Explosions, hot women, a touch of plot and a slice of Americana in early summer, can mean only thing. A Michael Bay summer blockbuster, and Transformers: Age of Extinction does little to disappoint.
Bay, the much-maligned and uber-hated director of the last three Transformers movies serves up another hulking hunk of explosions, women and inter-galactic carnage in his latest 165-minute tour de force, Age of Extinction. Set four years after Dark of the Moon, Autobots and Decepticons are now hunted down by humans after the 9/11-esque “Remember Chicago” mantra.
At the risk of not revealing any major plot points, I will stop right here and say that if you are a Bay-hater, who lives to bash the brash master of sex and destruction, you will not be disappointed as you will be subject to Bay dangling his newest muse in Nicola Peltz who skirts around in short-shorts, tank-tops and shows plenty of leg in playing Tessa Yeager, the daughter of main protagonist and struggling inventor, Cade Yeager(Mark Wahlberg).
Wahlberg, who replaces Shia LeBeouf, is a welcome and much-needed breath of fresh air in adding a sense of maturity in playing an over-protective and widowed father, as opposed to LeBeouf’s neurotic and anxious Sam Witwicky, who struggled for constant attention.
While many reviews of TF4 have mostly been negative—mainly due to Bay—I have to say that as a life-long Transformers fan, who grew up on the original 80’s cartoon—and is very familiar with the Generation 1 canon—that I was pleasantly surprised in the more darker and serious tone that bay went in AoE. One area that I particularly enjoyed was the departure of the annoying comic relief, teenage-angst and immature sophomoric, sexual innuendos that dragged down the first Transformers trilogy.
As Bay stated, TF4: AoE was the start of a new trilogy, and it clearly showed, as Optimus stated, “the rules have changed”
In a scary and all-to-real foreshadowing of the present, you have Stanley Tucci—channeling his inner Steve Jobs—plays Joshua Joyce, head of KSI, a contractor who has developed and reverse-engineered their own Transformers, thanks to the dead remains of Autobots and Decepticons in a shadowy human-alien alliance to rid Earth of all Transformers alongside CIA agent Harold Attinger(Kelsey Grammer) and Titus Welliver(James Savoy)
Sophia Myles, Bingbing Li, Jack Reynor and T.J. Miller provide passable supporting characters and background fodder in Bay’s latest droid demolition derby. The Transformers franchise has never been known for it’s actors, and TF4 does not disappoint in this area as most of the human cast with the exception of Wahlberg and Grammer carry an otherwise mediocre cast.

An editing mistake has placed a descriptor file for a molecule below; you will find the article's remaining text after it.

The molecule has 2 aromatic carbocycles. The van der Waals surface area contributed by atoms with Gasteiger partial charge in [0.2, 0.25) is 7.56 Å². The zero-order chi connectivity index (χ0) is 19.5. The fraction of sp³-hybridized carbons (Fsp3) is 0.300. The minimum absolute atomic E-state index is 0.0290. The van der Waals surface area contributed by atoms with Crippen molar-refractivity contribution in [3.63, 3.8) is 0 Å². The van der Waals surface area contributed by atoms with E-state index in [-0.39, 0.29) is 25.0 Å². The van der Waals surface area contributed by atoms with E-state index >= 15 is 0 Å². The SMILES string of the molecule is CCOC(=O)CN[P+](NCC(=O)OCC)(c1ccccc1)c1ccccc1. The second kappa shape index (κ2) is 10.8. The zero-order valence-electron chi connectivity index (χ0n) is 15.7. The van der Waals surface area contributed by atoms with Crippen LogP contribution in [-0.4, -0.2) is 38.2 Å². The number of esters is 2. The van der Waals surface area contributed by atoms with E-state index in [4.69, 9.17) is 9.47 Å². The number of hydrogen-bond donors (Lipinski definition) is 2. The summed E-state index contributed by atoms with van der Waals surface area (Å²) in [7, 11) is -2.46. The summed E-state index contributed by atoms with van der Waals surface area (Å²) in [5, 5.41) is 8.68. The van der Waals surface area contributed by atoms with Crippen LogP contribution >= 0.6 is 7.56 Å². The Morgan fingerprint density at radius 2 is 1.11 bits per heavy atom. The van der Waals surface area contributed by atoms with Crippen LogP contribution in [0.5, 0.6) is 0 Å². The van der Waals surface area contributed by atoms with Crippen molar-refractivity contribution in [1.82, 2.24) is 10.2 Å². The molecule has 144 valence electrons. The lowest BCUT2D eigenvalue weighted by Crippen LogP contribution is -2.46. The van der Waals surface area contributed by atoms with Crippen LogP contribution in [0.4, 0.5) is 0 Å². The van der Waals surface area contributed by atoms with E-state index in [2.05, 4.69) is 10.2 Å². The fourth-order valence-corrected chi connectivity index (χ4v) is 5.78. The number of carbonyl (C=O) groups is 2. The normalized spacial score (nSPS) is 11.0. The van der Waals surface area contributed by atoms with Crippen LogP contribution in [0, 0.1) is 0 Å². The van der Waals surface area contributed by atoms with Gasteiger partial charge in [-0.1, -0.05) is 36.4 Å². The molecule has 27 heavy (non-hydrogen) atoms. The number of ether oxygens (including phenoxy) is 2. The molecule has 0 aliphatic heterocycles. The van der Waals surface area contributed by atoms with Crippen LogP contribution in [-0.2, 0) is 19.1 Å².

The main star of TF4 is the bounty hunter, Lockdown(Mark Ryan), who manages to steal the movie as a deadly menace worthy of fighting Optimus Prime(Peter Cullen) droid-to-droid. Other standout performances was that trigger-happy munitions expert, Hound(John Goodman), Crosshairs(John DiMaggio), and of course, the Dinobots.
A long-time favorite from the cartoon series, the Dinobots, Grimlock, Strafe, Slug and Scorn are called upon by Prime for reinforcements after escaping Lockdown’s ship. One area that may alienate many die-hard TF fans is the lack of screen time and development given to Galvatron(Frank Welker) as he seemed more of a background and secondary character to Lockdown.
While some can see this as a way to set up Galvatron’s rise to power in TF5—and possibly TF6, many were hoping to see more of the re-formatted Megatron, which is a big disappointment to many fans.
Once again, the special effects and action help TF4 stand out, as the last hour alone is on par—if not better than the epic metal-knuckle downtown Chicago street fight in Dark of the Moon. While TF4 is hindered by a lack of substance and plot, this is a summer action movie that prides itself on action, carnage and destruction, which it delivers masterfully. This writer will go on record and rate TF4: AoE slightly above Dark of the Moon, but below the first Transformers, thanks to it’s action, special effects and jaw-dropping visuals.
As stated, while the human cast is a bit flat, Wahlberg, Grammer and Lockdown are a more serious, darker and mature trio of characters that you cannot help but be drawn too, as all are fighting for their own reasons, one for the safety of his daughter in Yeager, another for his country and survival of his race in Attinger and the return the Transformers back to their creator in Lockdown.
Overall, if you’re looking for an excuse to blow two and a half hours in the summer and expecting to find the next low-budget, Emmy-worthy independent/art flick, Transformers 4 is not for you, as it is long, loud and proud. Critics will continue to bash and malign anything Bay touches. Make no mistake, before criticizing the “Master of Disaster”, be sure to keep an open mind and your expectations low, as you will certainly come away deaf, entertained and awe-struck in an otherwise all-around solid action movie.
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